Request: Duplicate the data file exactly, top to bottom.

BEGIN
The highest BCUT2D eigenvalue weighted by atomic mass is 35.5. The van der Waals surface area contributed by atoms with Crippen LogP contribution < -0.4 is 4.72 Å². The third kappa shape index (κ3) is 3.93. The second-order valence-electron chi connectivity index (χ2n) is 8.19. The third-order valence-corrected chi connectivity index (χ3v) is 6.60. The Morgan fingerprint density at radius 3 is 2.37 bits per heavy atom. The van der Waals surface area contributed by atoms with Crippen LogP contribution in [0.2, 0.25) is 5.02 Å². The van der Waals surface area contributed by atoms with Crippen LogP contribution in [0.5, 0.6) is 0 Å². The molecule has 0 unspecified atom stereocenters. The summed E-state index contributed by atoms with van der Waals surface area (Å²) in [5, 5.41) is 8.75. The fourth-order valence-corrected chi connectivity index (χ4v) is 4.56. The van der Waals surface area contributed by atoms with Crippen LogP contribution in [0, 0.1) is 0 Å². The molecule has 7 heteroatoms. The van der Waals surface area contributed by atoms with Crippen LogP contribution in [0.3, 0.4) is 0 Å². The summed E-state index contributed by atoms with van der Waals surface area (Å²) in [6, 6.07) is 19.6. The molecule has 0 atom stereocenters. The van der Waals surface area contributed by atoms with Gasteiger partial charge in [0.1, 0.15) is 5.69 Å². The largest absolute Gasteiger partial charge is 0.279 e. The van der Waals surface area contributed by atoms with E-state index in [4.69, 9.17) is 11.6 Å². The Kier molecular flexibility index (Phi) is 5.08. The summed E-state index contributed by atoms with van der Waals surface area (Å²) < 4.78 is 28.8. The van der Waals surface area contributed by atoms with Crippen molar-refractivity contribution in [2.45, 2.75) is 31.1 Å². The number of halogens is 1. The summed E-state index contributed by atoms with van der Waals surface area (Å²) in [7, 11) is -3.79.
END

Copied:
The highest BCUT2D eigenvalue weighted by atomic mass is 35.5. The van der Waals surface area contributed by atoms with Crippen LogP contribution < -0.4 is 4.72 Å². The third kappa shape index (κ3) is 3.93. The second-order valence-electron chi connectivity index (χ2n) is 8.19. The third-order valence-corrected chi connectivity index (χ3v) is 6.60. The Morgan fingerprint density at radius 3 is 2.37 bits per heavy atom. The van der Waals surface area contributed by atoms with Crippen LogP contribution in [0.2, 0.25) is 5.02 Å². The van der Waals surface area contributed by atoms with Crippen LogP contribution in [0.5, 0.6) is 0 Å². The molecule has 0 unspecified atom stereocenters. The summed E-state index contributed by atoms with van der Waals surface area (Å²) in [5, 5.41) is 8.75. The fourth-order valence-corrected chi connectivity index (χ4v) is 4.56. The van der Waals surface area contributed by atoms with Crippen LogP contribution in [0, 0.1) is 0 Å². The molecule has 7 heteroatoms. The van der Waals surface area contributed by atoms with Crippen LogP contribution in [0.3, 0.4) is 0 Å². The summed E-state index contributed by atoms with van der Waals surface area (Å²) in [6, 6.07) is 19.6. The molecule has 0 atom stereocenters. The van der Waals surface area contributed by atoms with Gasteiger partial charge in [0.1, 0.15) is 5.69 Å². The largest absolute Gasteiger partial charge is 0.279 e. The van der Waals surface area contributed by atoms with E-state index in [4.69, 9.17) is 11.6 Å². The Kier molecular flexibility index (Phi) is 5.08. The summed E-state index contributed by atoms with van der Waals surface area (Å²) < 4.78 is 28.8. The van der Waals surface area contributed by atoms with Crippen molar-refractivity contribution in [2.45, 2.75) is 31.1 Å². The number of halogens is 1. The summed E-state index contributed by atoms with van der Waals surface area (Å²) in [7, 11) is -3.79.